"Welcome back, students. From your assignments, it seems some of you have decided to get a little TOO fancy with your rigs. While style points might count for something if you plan on casting your runs, the assignment asked for efficiency. Challenge yourselves. Ask yourselves, how can I invest less and gain more? Each problem you will face has a variety of solutions, but only one will ever be the RIGHT solution."
With the NAPD Most Wanted List, The Professor suddenly shot back into the spotlight. The man with the keychain of solutions is back in business, and he's back HARD. This deck has overperformed in my hands, though it can always be tuned further.
Having come down from the initial "professor shock" (wanting to slot ALL THE PROGRAMS, regardless of their efficiency), we're now running a more streamlined breaker suite with more efficient support programs.
Personal Workshop is still the way to go for this build. It's just too strong with Femme Fatale, Sharpshooter, Cyber-Cypher and Stimhack. It allows you to not solely rely on SMC's and Clone Chips for mid-run installs, and is also a half-decent economy card. 1 drip per turn isn't amazing, but it's also not particularly bad.
General play tip is this: get Magnum Opus into play. Mulligan for it, SMC for it, Test Run for it, do whatever it takes to get the great work into play. Once you do, you have credits for the rest of the game.
After that, PRACTICE! This is not a deck you can netdeck and play in a tournament the following morning. You need to get to know your deck. You have too many options and possibilities to not know what you're doing. Your rig must be incredibly fluid, and you must be willing to trash programs to install others. The professor is the epitome of Shaper shenanigans, and you can't play him without knowing what you're doing. Prepare for some embarrasing defeats while you learn to play him.
Against meat damage decks, get your Imp and Keyhole out to pressure HQ and R&D, and try to dismantle their kill. Use Opus to stay out of Sea-Scorch range, and you should be fine. These matchups come down to playskill more than enything else, so stay safe and pick 'em apart.
Against net damage, Deus X is your best friend ever. Your second best friend ever is Keyhole. Dismantle their decks, run remotes only if absolutely necessary. Sometimes I don't even score against these decks for fear of PE or Shock. I just mill them out. Which is surprisingly effective.
Against fast-advance decks, make sure you have Imp ready for SanSans and Biotics, and can install a Clot when you need to. Your win is probably going to come from abusing Medium and efficient runs, so build up to to that endgame. They typically can't gearcheck you on account of you having answers, so stay ahead in credits with Imp and Opus and you should be fine.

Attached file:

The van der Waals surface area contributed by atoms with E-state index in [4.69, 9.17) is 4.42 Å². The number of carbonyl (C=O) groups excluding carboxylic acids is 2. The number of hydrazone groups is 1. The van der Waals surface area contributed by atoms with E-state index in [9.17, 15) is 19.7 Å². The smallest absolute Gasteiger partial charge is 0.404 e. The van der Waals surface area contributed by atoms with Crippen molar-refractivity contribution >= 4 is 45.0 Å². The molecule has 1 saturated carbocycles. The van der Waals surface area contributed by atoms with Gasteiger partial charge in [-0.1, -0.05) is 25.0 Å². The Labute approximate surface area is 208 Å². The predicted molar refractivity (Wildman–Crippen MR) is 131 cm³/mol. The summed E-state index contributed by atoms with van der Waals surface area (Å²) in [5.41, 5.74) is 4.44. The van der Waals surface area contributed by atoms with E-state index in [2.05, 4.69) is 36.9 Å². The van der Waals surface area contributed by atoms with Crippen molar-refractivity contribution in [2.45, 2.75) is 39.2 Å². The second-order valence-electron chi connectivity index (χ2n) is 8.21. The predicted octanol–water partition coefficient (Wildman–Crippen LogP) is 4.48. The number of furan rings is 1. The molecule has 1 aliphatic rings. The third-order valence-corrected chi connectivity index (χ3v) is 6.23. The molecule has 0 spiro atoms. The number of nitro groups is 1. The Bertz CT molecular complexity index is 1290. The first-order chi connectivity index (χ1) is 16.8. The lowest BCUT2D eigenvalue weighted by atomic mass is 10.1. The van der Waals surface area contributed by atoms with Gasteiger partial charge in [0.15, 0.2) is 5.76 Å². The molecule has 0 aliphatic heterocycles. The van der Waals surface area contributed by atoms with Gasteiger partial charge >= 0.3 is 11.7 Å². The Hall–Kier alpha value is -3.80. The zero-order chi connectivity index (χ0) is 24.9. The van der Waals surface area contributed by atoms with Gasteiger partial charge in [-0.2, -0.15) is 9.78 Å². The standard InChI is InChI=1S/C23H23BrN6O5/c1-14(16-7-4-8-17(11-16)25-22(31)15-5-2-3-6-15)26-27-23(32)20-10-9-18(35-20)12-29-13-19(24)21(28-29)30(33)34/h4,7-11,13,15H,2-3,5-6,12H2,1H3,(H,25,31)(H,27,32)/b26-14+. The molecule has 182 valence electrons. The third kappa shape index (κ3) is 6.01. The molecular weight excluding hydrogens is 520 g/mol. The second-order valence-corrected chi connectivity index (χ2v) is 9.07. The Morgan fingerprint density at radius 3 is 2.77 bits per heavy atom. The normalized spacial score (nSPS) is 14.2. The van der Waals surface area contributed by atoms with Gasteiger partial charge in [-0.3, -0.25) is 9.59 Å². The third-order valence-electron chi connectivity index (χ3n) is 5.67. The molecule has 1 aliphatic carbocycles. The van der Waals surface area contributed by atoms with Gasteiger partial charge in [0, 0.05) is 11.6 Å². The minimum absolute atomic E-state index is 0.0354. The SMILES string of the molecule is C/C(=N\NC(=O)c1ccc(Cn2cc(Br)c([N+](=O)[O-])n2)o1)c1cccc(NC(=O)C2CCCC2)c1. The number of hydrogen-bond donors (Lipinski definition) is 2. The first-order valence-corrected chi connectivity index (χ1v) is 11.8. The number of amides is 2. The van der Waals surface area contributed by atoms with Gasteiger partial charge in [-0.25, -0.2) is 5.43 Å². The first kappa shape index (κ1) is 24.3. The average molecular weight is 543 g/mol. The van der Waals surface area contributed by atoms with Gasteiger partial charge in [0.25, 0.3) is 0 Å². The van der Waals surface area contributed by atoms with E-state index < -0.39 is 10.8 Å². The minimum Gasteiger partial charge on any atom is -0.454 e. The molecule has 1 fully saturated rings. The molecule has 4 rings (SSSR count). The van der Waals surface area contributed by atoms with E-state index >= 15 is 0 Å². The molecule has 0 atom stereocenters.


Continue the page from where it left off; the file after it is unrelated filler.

Against rush decks, keep your gearcheck breakers ready. They will try to sneak agendas out behind Enigmas and the like, thinking you're too slow to catch them. Use Nerve Agent to stop them from storing agendas in hand. Force them into remotes, and snipe 'em from your workshop.
Against Glacier, keep them honest. Glacier decks thrive on slow runners. Don't be one of them. Make them rez ICE while you build your workshop, and trash assets when you afford it. Your endgame is quite powerful, as you can provide serious pressure on HQ, R&D or remote servers, and pretty seamlessly swap between the three. Spread them thin, and punch through their servers when it truly matters.
Finally, combo. To be honest, you're a bit soft to combo, since they can masquerade as other archetypes until it's too late. If you get a stray access on a Diagnostics or Power Shutdown, you need to switch gears fast. Get Imp and trash combo pieces from their hand until they beg for mercy. Target Jackson Howard with extreme prejudice and, if your rig can support it, start Keyholeing their combo pieces.
"As you can see, students, being a sysop isn't as pleasant as it first may appear. A clever runner can adapt to whatever you throw at them, and send you your own resignation papers in the morning. You must be as clever as the runners, and as determined, in order to succeed."
"Professor? Corporations develop and employ the strongest intrusion countermeasures possible. How could runners even be a problem anymore?"
"The runners develop malware and intrusion programmes on a daily basis. Whatever you build, they can match it. New technology destroys the old."
23 Jan 2016 Heartthrob
23 Jan 2016 Heartthrob
23 Jan 2016 pang4